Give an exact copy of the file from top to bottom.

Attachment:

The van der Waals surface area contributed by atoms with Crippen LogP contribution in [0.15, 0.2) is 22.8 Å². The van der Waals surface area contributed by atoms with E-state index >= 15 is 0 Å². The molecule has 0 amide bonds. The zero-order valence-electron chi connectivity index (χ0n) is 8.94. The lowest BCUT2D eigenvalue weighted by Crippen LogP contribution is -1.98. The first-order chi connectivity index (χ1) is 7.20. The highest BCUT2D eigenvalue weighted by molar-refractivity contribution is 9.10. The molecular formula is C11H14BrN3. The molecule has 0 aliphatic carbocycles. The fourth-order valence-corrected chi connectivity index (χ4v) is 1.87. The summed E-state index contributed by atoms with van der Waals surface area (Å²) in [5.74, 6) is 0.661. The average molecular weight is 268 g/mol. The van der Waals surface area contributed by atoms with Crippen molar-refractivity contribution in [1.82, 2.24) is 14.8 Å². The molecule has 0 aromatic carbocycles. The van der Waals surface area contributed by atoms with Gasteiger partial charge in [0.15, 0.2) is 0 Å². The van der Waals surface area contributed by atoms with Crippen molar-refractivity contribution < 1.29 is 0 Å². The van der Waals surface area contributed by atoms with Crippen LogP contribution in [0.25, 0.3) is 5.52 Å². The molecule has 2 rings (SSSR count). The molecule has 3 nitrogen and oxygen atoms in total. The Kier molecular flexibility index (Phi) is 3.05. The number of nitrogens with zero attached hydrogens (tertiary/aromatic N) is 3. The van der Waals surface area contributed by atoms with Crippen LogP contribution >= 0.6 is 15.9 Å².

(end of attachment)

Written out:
The van der Waals surface area contributed by atoms with Crippen LogP contribution in [0.15, 0.2) is 22.8 Å². The van der Waals surface area contributed by atoms with E-state index >= 15 is 0 Å². The molecule has 0 amide bonds. The zero-order valence-electron chi connectivity index (χ0n) is 8.94. The lowest BCUT2D eigenvalue weighted by Crippen LogP contribution is -1.98. The first-order chi connectivity index (χ1) is 7.20. The highest BCUT2D eigenvalue weighted by molar-refractivity contribution is 9.10. The molecular formula is C11H14BrN3. The molecule has 0 aliphatic carbocycles. The fourth-order valence-corrected chi connectivity index (χ4v) is 1.87. The summed E-state index contributed by atoms with van der Waals surface area (Å²) in [5.74, 6) is 0.661. The average molecular weight is 268 g/mol. The van der Waals surface area contributed by atoms with Crippen molar-refractivity contribution in [1.82, 2.24) is 14.8 Å². The molecule has 0 aromatic carbocycles. The van der Waals surface area contributed by atoms with Gasteiger partial charge in [0.15, 0.2) is 0 Å². The van der Waals surface area contributed by atoms with Crippen molar-refractivity contribution < 1.29 is 0 Å². The van der Waals surface area contributed by atoms with Crippen LogP contribution in [0.25, 0.3) is 5.52 Å². The molecule has 2 rings (SSSR count). The molecule has 3 nitrogen and oxygen atoms in total. The Kier molecular flexibility index (Phi) is 3.05. The number of nitrogens with zero attached hydrogens (tertiary/aromatic N) is 3. The van der Waals surface area contributed by atoms with Crippen LogP contribution >= 0.6 is 15.9 Å².